Predictive-text and spell checking by themselves are not sufficient for allowing a server, on the receiving side, to automatically process the text messages, and an additional layer of error correction must be constructed. The reason is simple, the complete sentence must be parsed, and a meaningful result must be gained. This is, by the nature of the service a context sensitive task, and therefore, a general purpose correction is inaccurate.

The text written by the end user may be improved by the local software (word prediction or spell checker) and is then transmitted to the server, which, upon receiving the text, must parse it (tag each word), to reconstruct the desired semantics. Before, or during the parsing process, errors are detected, and then corrected.

Embodiments of the current invention relate to an automatic error correction method that is aware of the input device and of the application, namely, the type of service. The method may be applied on the server side, or installed on the client side if it is designed as a “special purpose” device for the service. The method takes into account the errors that still commonly occur in text messages. These errors are created with the predictive-text and spell correction programs, or by users who do not use such software (e.g. in the cases where the predictive text software dictionary lacks the required words). The new error correction method further takes into account the influence on the frequency of errors as a result of using different input devices, e.g. for messages that are generated from a computer keyboard, or on a PDA, or on a cell phone.

The required error correction, in order to support automated services, are referred to as ‘server-side’ as this is the preferred implementation. The error correction on the server side should provide a method for automatically and accurately correcting the transmitted text. Further, the method must relate to several specific use cases:

A. The case that predictive-text software is used on the transmitter side. Predictive-text usage does not eliminate errors:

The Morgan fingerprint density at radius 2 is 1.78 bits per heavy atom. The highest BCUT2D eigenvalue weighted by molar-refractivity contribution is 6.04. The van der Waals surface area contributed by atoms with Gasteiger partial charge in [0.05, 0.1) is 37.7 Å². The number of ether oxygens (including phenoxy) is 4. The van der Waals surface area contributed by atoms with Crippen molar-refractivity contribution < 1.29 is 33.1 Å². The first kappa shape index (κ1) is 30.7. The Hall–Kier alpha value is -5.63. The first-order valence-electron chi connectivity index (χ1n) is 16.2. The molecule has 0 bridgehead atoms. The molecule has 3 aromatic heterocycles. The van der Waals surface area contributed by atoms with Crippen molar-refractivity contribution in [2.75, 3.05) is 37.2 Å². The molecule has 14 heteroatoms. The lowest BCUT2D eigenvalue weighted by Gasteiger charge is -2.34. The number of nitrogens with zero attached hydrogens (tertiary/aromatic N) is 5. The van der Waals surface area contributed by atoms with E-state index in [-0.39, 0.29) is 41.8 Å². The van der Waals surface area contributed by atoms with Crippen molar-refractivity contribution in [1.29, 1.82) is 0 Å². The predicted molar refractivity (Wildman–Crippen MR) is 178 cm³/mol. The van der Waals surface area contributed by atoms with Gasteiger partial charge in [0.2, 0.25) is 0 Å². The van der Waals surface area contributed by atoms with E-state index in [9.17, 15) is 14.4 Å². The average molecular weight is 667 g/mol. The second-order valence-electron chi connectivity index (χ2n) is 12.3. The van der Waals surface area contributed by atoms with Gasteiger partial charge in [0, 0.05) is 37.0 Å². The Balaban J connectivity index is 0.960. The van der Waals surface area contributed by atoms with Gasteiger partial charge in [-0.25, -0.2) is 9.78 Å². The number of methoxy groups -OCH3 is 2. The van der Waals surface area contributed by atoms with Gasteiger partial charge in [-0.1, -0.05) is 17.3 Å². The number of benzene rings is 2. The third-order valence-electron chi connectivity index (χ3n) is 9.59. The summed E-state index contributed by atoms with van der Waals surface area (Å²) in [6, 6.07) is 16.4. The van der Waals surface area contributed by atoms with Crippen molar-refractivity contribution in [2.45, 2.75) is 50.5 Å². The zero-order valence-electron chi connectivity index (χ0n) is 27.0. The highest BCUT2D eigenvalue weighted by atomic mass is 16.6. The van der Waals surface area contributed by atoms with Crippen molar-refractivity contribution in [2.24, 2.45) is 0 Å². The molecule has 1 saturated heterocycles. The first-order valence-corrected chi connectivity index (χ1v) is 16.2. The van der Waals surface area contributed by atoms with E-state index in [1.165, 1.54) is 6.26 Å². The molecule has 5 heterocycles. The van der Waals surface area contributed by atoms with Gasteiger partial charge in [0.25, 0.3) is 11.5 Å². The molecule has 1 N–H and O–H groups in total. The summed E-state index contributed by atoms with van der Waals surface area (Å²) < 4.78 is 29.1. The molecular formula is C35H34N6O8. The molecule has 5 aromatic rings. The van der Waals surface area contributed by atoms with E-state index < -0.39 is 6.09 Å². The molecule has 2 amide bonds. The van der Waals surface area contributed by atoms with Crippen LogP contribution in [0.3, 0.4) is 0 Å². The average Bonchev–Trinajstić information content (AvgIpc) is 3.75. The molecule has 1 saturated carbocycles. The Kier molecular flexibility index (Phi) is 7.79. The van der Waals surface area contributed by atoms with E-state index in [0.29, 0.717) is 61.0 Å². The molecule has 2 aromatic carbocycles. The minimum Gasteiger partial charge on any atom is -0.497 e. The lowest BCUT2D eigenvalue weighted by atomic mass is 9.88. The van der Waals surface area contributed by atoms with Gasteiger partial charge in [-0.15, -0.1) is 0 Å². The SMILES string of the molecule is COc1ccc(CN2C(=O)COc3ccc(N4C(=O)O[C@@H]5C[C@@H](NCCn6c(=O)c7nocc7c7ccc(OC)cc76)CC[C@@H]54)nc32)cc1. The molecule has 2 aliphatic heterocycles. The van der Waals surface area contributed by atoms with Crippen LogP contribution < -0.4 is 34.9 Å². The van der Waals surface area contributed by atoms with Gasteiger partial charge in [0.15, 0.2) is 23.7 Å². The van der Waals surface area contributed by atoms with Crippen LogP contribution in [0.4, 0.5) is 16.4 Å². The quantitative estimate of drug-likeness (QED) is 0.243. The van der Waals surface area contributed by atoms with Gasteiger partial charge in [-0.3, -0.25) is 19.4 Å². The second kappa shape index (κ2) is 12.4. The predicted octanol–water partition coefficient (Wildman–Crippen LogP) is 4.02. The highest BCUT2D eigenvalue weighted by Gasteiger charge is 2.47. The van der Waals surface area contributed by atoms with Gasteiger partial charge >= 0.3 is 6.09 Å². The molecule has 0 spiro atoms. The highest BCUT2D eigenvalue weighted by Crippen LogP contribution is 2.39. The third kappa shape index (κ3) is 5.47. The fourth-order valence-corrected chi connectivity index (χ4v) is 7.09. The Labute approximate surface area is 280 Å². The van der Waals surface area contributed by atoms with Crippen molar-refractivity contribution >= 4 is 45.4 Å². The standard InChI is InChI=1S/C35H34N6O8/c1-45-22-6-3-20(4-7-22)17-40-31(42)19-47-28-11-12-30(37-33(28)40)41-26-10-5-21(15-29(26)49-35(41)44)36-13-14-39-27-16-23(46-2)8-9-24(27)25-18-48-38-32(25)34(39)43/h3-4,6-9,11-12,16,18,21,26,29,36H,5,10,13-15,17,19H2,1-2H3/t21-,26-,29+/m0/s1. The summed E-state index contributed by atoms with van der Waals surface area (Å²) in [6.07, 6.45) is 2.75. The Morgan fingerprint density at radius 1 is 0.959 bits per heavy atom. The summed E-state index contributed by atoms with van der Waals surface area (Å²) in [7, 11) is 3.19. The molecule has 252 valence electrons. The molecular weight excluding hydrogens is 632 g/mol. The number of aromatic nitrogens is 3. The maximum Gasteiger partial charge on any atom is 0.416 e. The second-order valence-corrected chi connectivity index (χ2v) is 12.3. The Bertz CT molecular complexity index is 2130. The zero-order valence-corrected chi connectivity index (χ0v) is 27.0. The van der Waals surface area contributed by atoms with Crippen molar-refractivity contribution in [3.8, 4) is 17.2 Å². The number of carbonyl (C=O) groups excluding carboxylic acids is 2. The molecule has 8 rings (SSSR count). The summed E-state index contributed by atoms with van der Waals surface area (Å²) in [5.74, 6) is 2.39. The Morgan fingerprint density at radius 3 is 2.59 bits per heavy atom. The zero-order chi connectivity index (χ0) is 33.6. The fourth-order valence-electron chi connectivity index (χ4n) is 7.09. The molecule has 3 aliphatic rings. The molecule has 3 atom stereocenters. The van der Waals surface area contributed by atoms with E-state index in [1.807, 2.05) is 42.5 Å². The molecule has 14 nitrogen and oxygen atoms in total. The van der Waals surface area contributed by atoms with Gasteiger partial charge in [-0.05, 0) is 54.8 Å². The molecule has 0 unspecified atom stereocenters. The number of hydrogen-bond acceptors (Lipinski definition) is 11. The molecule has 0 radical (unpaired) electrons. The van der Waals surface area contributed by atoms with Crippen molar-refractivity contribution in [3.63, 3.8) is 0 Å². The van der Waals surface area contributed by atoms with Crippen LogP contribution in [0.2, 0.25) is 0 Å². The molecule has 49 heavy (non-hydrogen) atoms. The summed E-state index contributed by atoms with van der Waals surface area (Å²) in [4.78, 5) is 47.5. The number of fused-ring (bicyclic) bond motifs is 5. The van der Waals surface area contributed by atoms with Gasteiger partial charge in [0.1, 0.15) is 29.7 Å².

a. If the user does not know how to correctly spell a word, he might type a close enough spelling, and then may get “a close enough” word.

b. The user may erroneously accept a wrong alternative from the set of words. This is especially common if the first and the last letters of the suggested erroneous word are identical to the desired word.

c. The user may use a word from the predictive-text dictionary that the user himself/herself has previously typed in, using an incorrect spelling. This is especially common for words that the user does not succeed in correctly spelling in the first case.

B. The case in which the predictive-text software is turned off since the dictionary does not contain a specific word or simply because the user prefers to type text in the conventional way.

C. With predictive-text turned off, the probability of typos increases, as the user must press on each key the right amount of times to get the intended letter. Further, if the user is used to using T9, by turning the application off, the habits may introduce more errors.

D. The case where a standard, computer keyboard is used.

E. The more general case where an alternative error prevention method is used.

Thus in a simple preferred embodiment, the invention is a software program that runs on a server, gets a text written on a phone keypad with or without predictive text and spell checking such as T9 help. The software then searches for and fixes possible errors in the input message. The software can also utilize a variety of additional Natural Language Processing techniques to analyze the text as a whole and not on a word-by-word base thus it is able to find and fix more mistakes and overcome ambiguities.

One of the foundations of error correction is a distance function. It is natural to assume that the likelihood of a “close distance” error is bigger than of a “larger distance” error. That is, while typing, one can easily replace the word “word” by the word “work”. If one knows that the input device is a cellular phone then it is obvious that the word “work” is closer to the word “York” then to the word “word”, simply because the W and Y letters share the same key. Similarly, when using a keyboard, one may easily replace the word “word” by the word “wrod”. Hence, error correction tries to replace a close, similar word by a “more fitting” word. In conventional text correction methods the distance is typically defined by the number of letters that need to be replaced. As we will see, when word completion and word correction are operating, new distance functions must be considered. Further, semantics and complete parsing of the message may be required in order to indicate about the possible existence of an error.